Monday, August 29, 2016

Confessions of a Slacker Mom

It's weird when your kids get older and you start to have more time to yourself and develop friendships that aren't based around toddler play dates.  Which is why it was so weird when I was asked a question by someone who only knows me as an individual, not a mother, if I was a helicopter mom.   And I had to laugh.  Because really?   I'm the ultimate slacker mom.

I don't coddle my kids.  

I've always thought of my job as their mother to be teaching them how to be independent, self-supporting free thinkers.  And now that they're teenagers, I do see a flaw in this plan.  I never thought they'd consciously choose to listen to country music.  But sometimes they do.  How could this happen?  I guess it just proves they're more open minded than me.  So, I'm going to put this in the win column, even though I completely disagree with the validity of the entire genre.  Except for Johnny Cash and Patsy Cline.

I'll confess right now that I don't know who my kids' teachers are.  (I did know when they were in elementary school, but now they each have at least 6 teachers, x 4 kids, so I gave up.)   I also don't routinely check my kids grades and missing school assignments on-line.  And I don't drive them to or pick them up from school.  So, you'd better make it to the bus stop on time.  And if you walk to school, look up the weather in the morning and dress for it, packing an umbrella, snow boots or a jacket.

I haven't been shopping for and arranging college visits for my high school senior.  In fact, I haven't done anything.  His plan is to live at home and go to community college and figure out what he wants to do before transferring to a four year college.  Which feels like winning the lottery in so many ways.  Although, I do understand his plan is subject to change at any time.  My junior in high school doesn't even want to go to college.  Which I've come to accept, however, taking the SAT and the ACT is still mandatory.  Because, again, I do understand his plan is also subject to change at any time.

I won't buy my kids a cell phone until high school and it will be an inexpensive one thus, diminishing their social status.  If they want a flashier phone, they'll have to buy it with their own money.  Same with a car.  Licensed drivers can share the use of my car for absolutely free, the only cost is the inconvenience and of course the shame, humiliation and embarrassment of driving a minivan.  But, if they want their own, they'll need to buy it and pay for the gas.  While payment plans are available, you better keep up payments because the repo man doesn't mess around.

To afford a car they'll need a job.  Working a moderate amount of hours so that the job doesn't interfere with getting school work done, of course.  Because if their grades fall, they'll be on restriction.  Which means I confiscate their fancy, expensive phone and they live like a pauper without a car.  But they won't need the phone or the car because they'll have to quit their job and their social life will be nonexistent.  So it all works out.

I know what you're thinking, wow, you're a bitch.  But after that, you're thinking what about sports?  Sports are highly encouraged around here.  However, club sports that would require a huge commitment of time and gas money to schlepp our Olympic hopefuls all over Colorado are highly discouraged.  My motto:  Think globally, act (by playing sports) locally.  The kids can earn double fitness points if my kids can ride their bikes to and from practice.  But, it doesn't earn them a trophy or a monetary reward.  Just a good feeling in their hearts knowing they're reducing their risk of heart disease and not polluting the earth.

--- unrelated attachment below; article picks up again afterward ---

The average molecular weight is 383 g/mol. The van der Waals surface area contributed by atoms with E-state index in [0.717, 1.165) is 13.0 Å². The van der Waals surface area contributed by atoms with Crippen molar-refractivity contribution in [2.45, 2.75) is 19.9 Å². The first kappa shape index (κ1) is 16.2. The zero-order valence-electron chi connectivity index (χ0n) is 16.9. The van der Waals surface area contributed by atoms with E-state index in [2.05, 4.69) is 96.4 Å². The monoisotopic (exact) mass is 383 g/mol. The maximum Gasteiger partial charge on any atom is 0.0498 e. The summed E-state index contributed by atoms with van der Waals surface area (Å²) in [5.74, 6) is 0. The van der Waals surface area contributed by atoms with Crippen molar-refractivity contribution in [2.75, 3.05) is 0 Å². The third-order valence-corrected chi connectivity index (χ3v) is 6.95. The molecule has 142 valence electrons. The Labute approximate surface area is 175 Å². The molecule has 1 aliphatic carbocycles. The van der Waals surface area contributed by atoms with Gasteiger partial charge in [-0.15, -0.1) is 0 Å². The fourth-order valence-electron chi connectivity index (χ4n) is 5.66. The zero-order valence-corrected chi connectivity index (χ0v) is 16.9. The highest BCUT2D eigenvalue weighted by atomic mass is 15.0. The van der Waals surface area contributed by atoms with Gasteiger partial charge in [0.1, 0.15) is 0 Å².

Don't even get me started on food.  I make one homemade, healthy dinner per day, and I don't allow for substitutions.  My kids know they always have the choice not to eat.  (I think one of my kids made this choice one dinner several years ago, but I can't say I really remember.)   And I don't make them breakfast.  And I haven't packed a school lunch in years.  Those are on them to make and clean up afterwards.

For all these rules and expectations, my kids get a free place to call home with a room that they don't have to keep clean.  Because some battles just aren't worth fighting.  However, good personal hygiene and brushing their teeth has always been mandatory.  Because,  I do have some standards.  And even with all these conditions, my kids always get the unconditional love of a bona fide slacker mom.


Joy Page Manuel said...

Sounds like good parenting to me! :-)

Sine said...

Love this! I'm not as good as you in the car department as our kids have a car of their own to share, but that doesn't keep them from being ashamed of it, as it is an electric car and totally uncool, perhaps even more so than a minivan. You should hear my 18 year old's complaints about all his friends with Jeeps and BMWs.
Have you seen "Bad Moms"? Sort of in the same vein:)

Sine said...

You know, I just read a thoughtful article by David Brooks about why today's kids are so fragile, not only because they are over-helicoptered but also because they are perhaps lacking real passion and purpose in life. I wonder if it's all connected. Maybe you have more time to think about passions while you are pedaling furiously to your sports practice and cursing your mom for not driving you like all the other kids. At the least it may give you the passion to get away from that house as fast as possible and stand on your own two feet!


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